In order for a movie or television show to pass the Bechdel Test (named after cartoonist and MacArthur genius Alison Bechdel), it must do three things:
- Feature two female characters
- Have those two characters talk to one another
- Have those characters talk to one another about something other than a man
A lot of movies and shows don’t pass. How would programming culture fare if subjected to a similar test? One tech firm, 18F, decided to find out after seeing the above tweet from Laurie Voss, CTO of npm, which explained the parameters of a modified Bechdel Test. According to Voss, a project that passes the test must feature at least one function written by a woman developer, that calls a function written by another woman developer.
“The conversation started with us quickly listing the projects that passed the Bechdel coding test, but then shifted after one of our devs then raised a good point,” read 18F’s blog posting on the experiment. “She said some of our projects had lots of female devs, but did not pass the test as defined.” (Hat tip to ThinkProgress.org for the original link to the posting.) For example, some custom languages don’t have functions, which means a project built using those languages would fail even if written by women.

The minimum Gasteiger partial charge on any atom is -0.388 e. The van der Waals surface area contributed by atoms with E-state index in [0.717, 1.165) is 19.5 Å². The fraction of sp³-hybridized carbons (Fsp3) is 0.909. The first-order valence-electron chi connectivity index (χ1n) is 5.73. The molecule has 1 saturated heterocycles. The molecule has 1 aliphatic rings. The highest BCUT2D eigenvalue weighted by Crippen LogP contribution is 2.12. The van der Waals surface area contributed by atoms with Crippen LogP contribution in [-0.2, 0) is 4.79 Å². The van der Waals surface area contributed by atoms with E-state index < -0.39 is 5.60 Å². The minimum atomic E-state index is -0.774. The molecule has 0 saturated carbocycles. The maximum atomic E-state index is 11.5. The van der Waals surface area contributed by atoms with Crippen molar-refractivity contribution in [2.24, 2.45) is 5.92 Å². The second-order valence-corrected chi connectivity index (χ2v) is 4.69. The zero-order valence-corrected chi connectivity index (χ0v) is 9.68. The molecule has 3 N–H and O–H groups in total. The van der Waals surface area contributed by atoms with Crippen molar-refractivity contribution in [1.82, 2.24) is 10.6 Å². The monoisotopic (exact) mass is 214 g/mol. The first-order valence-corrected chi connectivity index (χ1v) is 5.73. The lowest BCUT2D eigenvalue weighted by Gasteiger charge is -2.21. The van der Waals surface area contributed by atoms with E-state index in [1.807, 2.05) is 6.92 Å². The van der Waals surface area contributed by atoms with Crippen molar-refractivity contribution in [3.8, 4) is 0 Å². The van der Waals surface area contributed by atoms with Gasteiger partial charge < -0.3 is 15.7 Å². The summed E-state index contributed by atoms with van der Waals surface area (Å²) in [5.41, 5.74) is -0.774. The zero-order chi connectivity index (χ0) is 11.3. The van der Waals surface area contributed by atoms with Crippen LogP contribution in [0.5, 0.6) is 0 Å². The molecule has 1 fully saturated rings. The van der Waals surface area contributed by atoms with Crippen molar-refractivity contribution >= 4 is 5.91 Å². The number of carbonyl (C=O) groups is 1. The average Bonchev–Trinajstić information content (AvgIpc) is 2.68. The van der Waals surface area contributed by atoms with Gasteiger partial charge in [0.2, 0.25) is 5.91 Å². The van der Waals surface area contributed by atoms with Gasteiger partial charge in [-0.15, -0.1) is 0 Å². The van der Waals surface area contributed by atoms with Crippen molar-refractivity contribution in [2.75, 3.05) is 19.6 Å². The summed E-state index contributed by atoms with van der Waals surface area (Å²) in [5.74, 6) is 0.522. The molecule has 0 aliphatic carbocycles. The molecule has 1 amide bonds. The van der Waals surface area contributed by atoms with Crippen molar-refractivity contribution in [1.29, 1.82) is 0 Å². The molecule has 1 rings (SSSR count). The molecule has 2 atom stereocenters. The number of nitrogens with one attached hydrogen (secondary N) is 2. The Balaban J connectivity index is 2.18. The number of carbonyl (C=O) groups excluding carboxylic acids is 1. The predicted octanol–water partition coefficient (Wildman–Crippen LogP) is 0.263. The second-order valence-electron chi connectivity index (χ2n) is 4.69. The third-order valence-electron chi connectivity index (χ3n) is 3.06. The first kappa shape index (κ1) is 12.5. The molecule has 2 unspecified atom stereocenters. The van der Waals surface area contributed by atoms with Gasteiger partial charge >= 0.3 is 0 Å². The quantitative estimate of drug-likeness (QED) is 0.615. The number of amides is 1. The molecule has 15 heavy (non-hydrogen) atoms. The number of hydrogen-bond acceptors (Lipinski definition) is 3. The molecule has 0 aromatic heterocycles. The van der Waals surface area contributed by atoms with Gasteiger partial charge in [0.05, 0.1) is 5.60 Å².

18F, which acts as the in-house digital delivery team for the federal government’s General Services Administration, used the test as a springboard for an internal discussion about diversity: “It only addresses gender: race, socio-economic status, disability, and others are important considerations when building successful, diverse teams.”
Nonetheless, both startups and larger companies could find the modified Bechdel Test a useful tool for opening up a discussion about gender balance within engineering and development teams.
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